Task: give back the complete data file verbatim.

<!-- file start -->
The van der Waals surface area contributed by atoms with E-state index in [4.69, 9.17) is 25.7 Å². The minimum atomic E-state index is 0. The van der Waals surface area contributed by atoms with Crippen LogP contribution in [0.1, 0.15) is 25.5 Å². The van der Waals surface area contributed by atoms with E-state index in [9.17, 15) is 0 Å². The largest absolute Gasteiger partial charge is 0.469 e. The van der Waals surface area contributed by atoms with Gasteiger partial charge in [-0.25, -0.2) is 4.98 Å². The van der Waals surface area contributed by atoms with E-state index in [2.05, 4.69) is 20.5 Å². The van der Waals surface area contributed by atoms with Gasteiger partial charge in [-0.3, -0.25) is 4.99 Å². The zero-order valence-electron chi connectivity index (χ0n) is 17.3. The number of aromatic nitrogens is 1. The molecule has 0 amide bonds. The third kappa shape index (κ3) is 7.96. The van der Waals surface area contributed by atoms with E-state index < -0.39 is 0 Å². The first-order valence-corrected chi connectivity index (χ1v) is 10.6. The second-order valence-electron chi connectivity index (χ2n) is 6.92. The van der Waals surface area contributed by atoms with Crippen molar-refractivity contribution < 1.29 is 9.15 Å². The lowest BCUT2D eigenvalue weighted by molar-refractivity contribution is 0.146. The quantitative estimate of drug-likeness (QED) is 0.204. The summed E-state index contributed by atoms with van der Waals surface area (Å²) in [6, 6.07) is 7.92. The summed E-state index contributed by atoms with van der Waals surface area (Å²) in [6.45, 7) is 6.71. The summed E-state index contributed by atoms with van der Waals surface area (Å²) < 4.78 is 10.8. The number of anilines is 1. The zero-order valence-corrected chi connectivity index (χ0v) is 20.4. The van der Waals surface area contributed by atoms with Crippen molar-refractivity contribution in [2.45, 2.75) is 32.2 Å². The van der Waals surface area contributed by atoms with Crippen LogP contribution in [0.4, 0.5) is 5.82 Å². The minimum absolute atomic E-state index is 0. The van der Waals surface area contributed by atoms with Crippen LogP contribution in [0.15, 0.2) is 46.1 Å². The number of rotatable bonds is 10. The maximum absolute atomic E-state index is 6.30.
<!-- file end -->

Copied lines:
The van der Waals surface area contributed by atoms with E-state index in [4.69, 9.17) is 25.7 Å². The minimum atomic E-state index is 0. The van der Waals surface area contributed by atoms with Crippen LogP contribution in [0.1, 0.15) is 25.5 Å². The van der Waals surface area contributed by atoms with E-state index in [9.17, 15) is 0 Å². The largest absolute Gasteiger partial charge is 0.469 e. The van der Waals surface area contributed by atoms with Gasteiger partial charge in [-0.25, -0.2) is 4.98 Å². The van der Waals surface area contributed by atoms with E-state index in [2.05, 4.69) is 20.5 Å². The van der Waals surface area contributed by atoms with Gasteiger partial charge in [-0.3, -0.25) is 4.99 Å². The zero-order valence-electron chi connectivity index (χ0n) is 17.3. The number of aromatic nitrogens is 1. The molecule has 0 amide bonds. The third kappa shape index (κ3) is 7.96. The van der Waals surface area contributed by atoms with E-state index < -0.39 is 0 Å². The first-order valence-corrected chi connectivity index (χ1v) is 10.6. The second-order valence-electron chi connectivity index (χ2n) is 6.92. The van der Waals surface area contributed by atoms with Crippen molar-refractivity contribution < 1.29 is 9.15 Å². The lowest BCUT2D eigenvalue weighted by molar-refractivity contribution is 0.146. The quantitative estimate of drug-likeness (QED) is 0.204. The summed E-state index contributed by atoms with van der Waals surface area (Å²) in [6, 6.07) is 7.92. The summed E-state index contributed by atoms with van der Waals surface area (Å²) in [6.45, 7) is 6.71. The summed E-state index contributed by atoms with van der Waals surface area (Å²) < 4.78 is 10.8. The number of anilines is 1. The zero-order valence-corrected chi connectivity index (χ0v) is 20.4. The van der Waals surface area contributed by atoms with Crippen molar-refractivity contribution in [2.45, 2.75) is 32.2 Å². The van der Waals surface area contributed by atoms with Crippen LogP contribution in [0.4, 0.5) is 5.82 Å². The minimum absolute atomic E-state index is 0. The van der Waals surface area contributed by atoms with Crippen LogP contribution in [0.15, 0.2) is 46.1 Å². The number of rotatable bonds is 10. The maximum absolute atomic E-state index is 6.30.